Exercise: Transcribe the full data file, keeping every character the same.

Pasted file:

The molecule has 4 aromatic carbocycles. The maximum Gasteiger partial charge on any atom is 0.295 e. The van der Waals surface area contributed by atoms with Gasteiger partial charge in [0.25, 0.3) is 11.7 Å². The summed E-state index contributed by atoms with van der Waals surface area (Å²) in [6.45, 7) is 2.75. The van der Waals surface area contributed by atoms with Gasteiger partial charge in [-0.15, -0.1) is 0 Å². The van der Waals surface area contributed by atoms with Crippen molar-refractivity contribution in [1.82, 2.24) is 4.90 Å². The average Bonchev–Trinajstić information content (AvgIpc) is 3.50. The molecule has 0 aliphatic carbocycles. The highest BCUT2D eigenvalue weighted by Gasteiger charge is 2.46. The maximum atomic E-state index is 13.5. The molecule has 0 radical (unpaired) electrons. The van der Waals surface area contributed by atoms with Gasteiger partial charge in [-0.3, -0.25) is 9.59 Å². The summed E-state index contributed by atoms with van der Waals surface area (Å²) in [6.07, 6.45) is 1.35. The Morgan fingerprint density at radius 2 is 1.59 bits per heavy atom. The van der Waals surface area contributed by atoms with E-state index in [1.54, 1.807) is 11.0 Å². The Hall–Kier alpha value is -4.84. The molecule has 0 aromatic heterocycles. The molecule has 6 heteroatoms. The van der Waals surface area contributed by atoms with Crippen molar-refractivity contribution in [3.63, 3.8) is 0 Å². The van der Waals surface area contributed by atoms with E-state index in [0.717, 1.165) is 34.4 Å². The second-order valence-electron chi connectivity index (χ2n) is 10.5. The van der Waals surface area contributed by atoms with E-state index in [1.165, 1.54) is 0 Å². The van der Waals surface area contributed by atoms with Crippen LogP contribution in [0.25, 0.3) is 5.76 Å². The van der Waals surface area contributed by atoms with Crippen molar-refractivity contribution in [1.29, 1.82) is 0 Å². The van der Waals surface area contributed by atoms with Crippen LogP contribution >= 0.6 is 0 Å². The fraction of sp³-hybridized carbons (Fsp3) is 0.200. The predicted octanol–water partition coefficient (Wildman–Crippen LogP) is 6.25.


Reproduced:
The molecule has 4 aromatic carbocycles. The maximum Gasteiger partial charge on any atom is 0.295 e. The van der Waals surface area contributed by atoms with Gasteiger partial charge in [0.25, 0.3) is 11.7 Å². The summed E-state index contributed by atoms with van der Waals surface area (Å²) in [6.45, 7) is 2.75. The van der Waals surface area contributed by atoms with Gasteiger partial charge in [-0.15, -0.1) is 0 Å². The van der Waals surface area contributed by atoms with Crippen molar-refractivity contribution in [1.82, 2.24) is 4.90 Å². The average Bonchev–Trinajstić information content (AvgIpc) is 3.50. The molecule has 0 aliphatic carbocycles. The highest BCUT2D eigenvalue weighted by Gasteiger charge is 2.46. The maximum atomic E-state index is 13.5. The molecule has 0 radical (unpaired) electrons. The van der Waals surface area contributed by atoms with Gasteiger partial charge in [-0.3, -0.25) is 9.59 Å². The summed E-state index contributed by atoms with van der Waals surface area (Å²) in [6.07, 6.45) is 1.35. The Morgan fingerprint density at radius 2 is 1.59 bits per heavy atom. The van der Waals surface area contributed by atoms with E-state index in [1.54, 1.807) is 11.0 Å². The Hall–Kier alpha value is -4.84. The molecule has 0 aromatic heterocycles. The molecule has 6 heteroatoms. The van der Waals surface area contributed by atoms with Crippen molar-refractivity contribution in [3.63, 3.8) is 0 Å². The van der Waals surface area contributed by atoms with E-state index in [0.717, 1.165) is 34.4 Å². The second-order valence-electron chi connectivity index (χ2n) is 10.5. The van der Waals surface area contributed by atoms with E-state index in [1.165, 1.54) is 0 Å². The van der Waals surface area contributed by atoms with Crippen LogP contribution in [0.25, 0.3) is 5.76 Å². The van der Waals surface area contributed by atoms with Crippen molar-refractivity contribution in [1.29, 1.82) is 0 Å². The van der Waals surface area contributed by atoms with Crippen LogP contribution >= 0.6 is 0 Å². The fraction of sp³-hybridized carbons (Fsp3) is 0.200. The predicted octanol–water partition coefficient (Wildman–Crippen LogP) is 6.25.